TV audiences crave answers and there's nothing dedicated viewers fear more than mythology-driven series that threaten to stretch out mysteries indefinitely or, alternatively, run the risk of getting cancelled without ever revealing the truth.

FOX's new drama "Wayward Pines" is definitely heavy on mystery. Secret Service Agent Ethan Burke (Matt Dillon) checks into a small Idaho town on an investigation and soon begins to realize that very little in Wayward Pines is what it seems to be. So what makes Wayward Pines unusual? What secrets are the residents harboring? And who knows these answers?

Well, one person who knows the answers is "Wayward Pines" showrunner Chad Hodge, who created The CW's "Runaway" and NBC's "Playboy Club" before discovering Blake Crouch's book and adapting it on spec as a potential 10-episode story back in 2013, before "Fargo" and "True Detective" made everybody in TV giddy on the event series model.

So Hodge knows where "Wayward Pines" is going and when I talked to Hodge about "Wayward Pines," I knew most of where the show was going, having read all but the last third of Crouch's third and final book in the trilogy. [I finished the third book a day later.] And while we couldn't talk about specifics, one thing we did talk about is the need to give viewers specifics and the fact that the season's fifth episode is very fittingly titled "The Truth." See, what's actually happening in "Wayward Pines" is a twist, but Hodge makes it clear it's not the totality of what the series is about. Getting answers is one thing, but how the characters respond to those answers becomes the second half of "Wayward Pines."

Although there's been a knee-jerk desire to compare "Wayward Pines" to "Twin Peaks," Hodge talks about his own inspirations, particularly Crouch's books and the challenges offered by this adaptation. He talks about using the limited model to get ahead on writing and how that helped with casting, plus the advantages of finishing shooting a year ago, including the serendipity of having shot with Terrence Howard before "Empire" and premiering after.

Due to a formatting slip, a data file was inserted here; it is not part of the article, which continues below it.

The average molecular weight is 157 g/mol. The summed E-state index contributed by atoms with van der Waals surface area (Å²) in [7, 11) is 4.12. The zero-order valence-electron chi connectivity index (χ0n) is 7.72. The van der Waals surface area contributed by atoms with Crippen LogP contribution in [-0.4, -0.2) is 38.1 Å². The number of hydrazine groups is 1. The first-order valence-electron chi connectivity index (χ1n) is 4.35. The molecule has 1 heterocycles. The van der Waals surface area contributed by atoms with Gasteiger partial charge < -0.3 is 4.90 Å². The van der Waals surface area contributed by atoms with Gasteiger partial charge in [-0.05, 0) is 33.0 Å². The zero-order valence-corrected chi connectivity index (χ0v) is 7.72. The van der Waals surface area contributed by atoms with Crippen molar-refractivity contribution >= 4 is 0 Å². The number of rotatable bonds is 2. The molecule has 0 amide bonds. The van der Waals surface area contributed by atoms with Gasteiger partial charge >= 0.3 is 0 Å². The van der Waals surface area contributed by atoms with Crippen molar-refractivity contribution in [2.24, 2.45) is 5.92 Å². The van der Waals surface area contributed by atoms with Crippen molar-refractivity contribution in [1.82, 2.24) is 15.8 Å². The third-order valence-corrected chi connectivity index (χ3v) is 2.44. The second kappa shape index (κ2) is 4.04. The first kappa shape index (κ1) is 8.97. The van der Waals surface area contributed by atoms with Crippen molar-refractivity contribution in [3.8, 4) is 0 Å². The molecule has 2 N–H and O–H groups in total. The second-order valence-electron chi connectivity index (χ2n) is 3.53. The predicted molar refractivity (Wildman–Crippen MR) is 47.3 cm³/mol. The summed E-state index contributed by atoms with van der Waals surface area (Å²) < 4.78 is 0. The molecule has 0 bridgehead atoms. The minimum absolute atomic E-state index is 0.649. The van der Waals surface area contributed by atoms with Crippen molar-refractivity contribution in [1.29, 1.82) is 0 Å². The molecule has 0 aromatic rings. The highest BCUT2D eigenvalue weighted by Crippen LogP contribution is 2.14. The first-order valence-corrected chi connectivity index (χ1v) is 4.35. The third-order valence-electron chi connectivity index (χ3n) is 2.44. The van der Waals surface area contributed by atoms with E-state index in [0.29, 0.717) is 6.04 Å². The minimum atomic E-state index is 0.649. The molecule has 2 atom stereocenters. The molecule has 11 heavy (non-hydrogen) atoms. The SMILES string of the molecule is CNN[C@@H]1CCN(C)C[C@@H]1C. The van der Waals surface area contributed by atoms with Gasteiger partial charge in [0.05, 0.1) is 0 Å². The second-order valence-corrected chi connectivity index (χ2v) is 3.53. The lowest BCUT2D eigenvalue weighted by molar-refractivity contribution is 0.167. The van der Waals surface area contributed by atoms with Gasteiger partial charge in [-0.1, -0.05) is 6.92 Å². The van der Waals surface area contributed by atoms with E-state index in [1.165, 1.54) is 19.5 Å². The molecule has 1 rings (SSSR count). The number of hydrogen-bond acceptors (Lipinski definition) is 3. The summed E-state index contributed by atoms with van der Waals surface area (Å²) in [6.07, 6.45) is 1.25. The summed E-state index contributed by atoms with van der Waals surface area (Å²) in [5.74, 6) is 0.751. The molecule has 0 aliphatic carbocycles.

I'm looking forward to talking to Hodge in detail about some of the twists and turns and "The Truth" after it unfolds, but this is a largely spoiler free interview about the process of building paranoia and offering answers...

Give it a read before "Wayward Pines" premieres on FOX on Thursday, May 14...

Chad Hodge

HitFix: You've got these three books and you're cramming them into 10 episode, which sounds really hard on the surface, but the books are, I would say to put it nicely, they're very long on plot and incident but maybe short at times on character, I guess. So what is the challenge that comes from having these three books ten hours and that being both sort of not enough time but also too much time to tell the story?

Chad Hodge: Well, it definitely wasn't too much time to tell the story. But I tore through that first book in a day and completely became obsessed with it and wanted to write it, adapt it, and I wrote it on spec. I started writing it the day after I read the book. And as I started plotting the series, after we sold it and I was plotting the whole series, it was obvious that if I adapted the first book exactly as it is story-wise, that we'd get to the end of Book 1 at the end of episode three essentially, it would come pretty quickly. So to me it was about how do I fill out this world? How do I fill out these characters and bring it to even more life. The books I think are astounding and it burns through plot in a very fiery, brilliant way so to me it's a closed ended story, all three of those books it's a beginning, middle and end, literally, and to me I always saw it as an event series.

HitFix: Well, the third book, the one I'm reading now it's basically a sustained action sequence, there's nothing else...

Chad Hodge: Right. Blake Crouch, the author, so just to give you a little backstory, so I received an advanced copy of the first book back in May 2012 and I read that and flipped out, like I told you, and started writing the script on spec. And then as I was writing in the bible of the show, which was this like 110-page thing that I wrote once we had set up the show at FOX, Blake was writing the second book at the same time. So he and I were trading back and forth and I was reading what he was doing and he was reading what I was doing. So a couple of things that I came up with for the show he ended up putting in the book. And as he was writing Book 2, it became so long, the second book, that he decided to split it and make it two books. So it was originally intended to just be two books.

HitFix: You mentioned that you always saw this as being an event series, but this was announced ahead of "Fargo," it was announced ahead of "True Detective" and whatnot, how hard was it at the time to convince people of the event series thing?